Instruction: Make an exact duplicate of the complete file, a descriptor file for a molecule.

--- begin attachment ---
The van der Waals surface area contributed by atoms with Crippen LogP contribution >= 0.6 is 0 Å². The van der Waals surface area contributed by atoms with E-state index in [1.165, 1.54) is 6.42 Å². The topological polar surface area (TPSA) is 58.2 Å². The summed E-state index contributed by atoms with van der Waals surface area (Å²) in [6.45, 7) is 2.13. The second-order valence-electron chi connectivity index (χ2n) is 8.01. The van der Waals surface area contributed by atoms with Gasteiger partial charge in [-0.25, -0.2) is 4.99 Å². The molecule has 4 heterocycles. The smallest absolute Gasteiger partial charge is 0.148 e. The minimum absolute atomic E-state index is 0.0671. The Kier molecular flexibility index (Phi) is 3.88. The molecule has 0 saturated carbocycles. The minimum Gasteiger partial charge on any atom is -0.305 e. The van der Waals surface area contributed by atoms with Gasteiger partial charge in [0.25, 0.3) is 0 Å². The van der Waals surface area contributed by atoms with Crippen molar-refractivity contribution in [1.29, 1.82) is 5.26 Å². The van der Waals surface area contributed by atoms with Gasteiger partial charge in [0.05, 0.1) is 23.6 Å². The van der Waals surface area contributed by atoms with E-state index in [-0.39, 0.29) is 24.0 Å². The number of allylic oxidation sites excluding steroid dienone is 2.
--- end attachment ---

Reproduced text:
The van der Waals surface area contributed by atoms with Crippen LogP contribution >= 0.6 is 0 Å². The van der Waals surface area contributed by atoms with E-state index in [1.165, 1.54) is 6.42 Å². The topological polar surface area (TPSA) is 58.2 Å². The summed E-state index contributed by atoms with van der Waals surface area (Å²) in [6.45, 7) is 2.13. The second-order valence-electron chi connectivity index (χ2n) is 8.01. The van der Waals surface area contributed by atoms with Gasteiger partial charge in [-0.25, -0.2) is 4.99 Å². The molecule has 4 heterocycles. The smallest absolute Gasteiger partial charge is 0.148 e. The minimum absolute atomic E-state index is 0.0671. The Kier molecular flexibility index (Phi) is 3.88. The molecule has 0 saturated carbocycles. The minimum Gasteiger partial charge on any atom is -0.305 e. The van der Waals surface area contributed by atoms with Gasteiger partial charge in [0.25, 0.3) is 0 Å². The van der Waals surface area contributed by atoms with Crippen molar-refractivity contribution in [1.29, 1.82) is 5.26 Å². The van der Waals surface area contributed by atoms with Gasteiger partial charge in [0.05, 0.1) is 23.6 Å². The van der Waals surface area contributed by atoms with E-state index in [-0.39, 0.29) is 24.0 Å². The number of allylic oxidation sites excluding steroid dienone is 2.